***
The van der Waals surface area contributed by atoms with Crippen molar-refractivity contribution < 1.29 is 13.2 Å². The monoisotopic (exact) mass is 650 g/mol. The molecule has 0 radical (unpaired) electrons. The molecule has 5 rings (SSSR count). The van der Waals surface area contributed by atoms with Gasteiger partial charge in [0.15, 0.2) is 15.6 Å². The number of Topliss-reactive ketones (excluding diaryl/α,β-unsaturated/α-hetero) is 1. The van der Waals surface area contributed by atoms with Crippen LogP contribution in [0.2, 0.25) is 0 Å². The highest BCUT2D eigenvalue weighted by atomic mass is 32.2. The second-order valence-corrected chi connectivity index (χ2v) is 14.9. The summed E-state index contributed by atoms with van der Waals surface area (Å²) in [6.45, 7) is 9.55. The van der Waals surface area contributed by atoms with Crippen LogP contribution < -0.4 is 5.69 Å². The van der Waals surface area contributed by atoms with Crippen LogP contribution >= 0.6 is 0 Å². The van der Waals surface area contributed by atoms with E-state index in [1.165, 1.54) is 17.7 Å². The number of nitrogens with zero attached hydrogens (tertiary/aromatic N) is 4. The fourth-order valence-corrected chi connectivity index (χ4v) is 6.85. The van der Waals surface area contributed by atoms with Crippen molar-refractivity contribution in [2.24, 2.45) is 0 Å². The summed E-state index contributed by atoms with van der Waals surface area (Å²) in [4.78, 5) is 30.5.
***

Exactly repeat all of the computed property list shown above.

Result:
The van der Waals surface area contributed by atoms with Crippen molar-refractivity contribution < 1.29 is 13.2 Å². The monoisotopic (exact) mass is 650 g/mol. The molecule has 0 radical (unpaired) electrons. The molecule has 5 rings (SSSR count). The van der Waals surface area contributed by atoms with Gasteiger partial charge in [0.15, 0.2) is 15.6 Å². The number of Topliss-reactive ketones (excluding diaryl/α,β-unsaturated/α-hetero) is 1. The van der Waals surface area contributed by atoms with Crippen LogP contribution in [0.2, 0.25) is 0 Å². The highest BCUT2D eigenvalue weighted by atomic mass is 32.2. The second-order valence-corrected chi connectivity index (χ2v) is 14.9. The summed E-state index contributed by atoms with van der Waals surface area (Å²) in [6.45, 7) is 9.55. The van der Waals surface area contributed by atoms with Crippen LogP contribution < -0.4 is 5.69 Å². The van der Waals surface area contributed by atoms with Crippen LogP contribution >= 0.6 is 0 Å². The van der Waals surface area contributed by atoms with E-state index in [1.165, 1.54) is 17.7 Å². The number of nitrogens with zero attached hydrogens (tertiary/aromatic N) is 4. The fourth-order valence-corrected chi connectivity index (χ4v) is 6.85. The van der Waals surface area contributed by atoms with Crippen molar-refractivity contribution in [2.24, 2.45) is 0 Å². The summed E-state index contributed by atoms with van der Waals surface area (Å²) in [4.78, 5) is 30.5.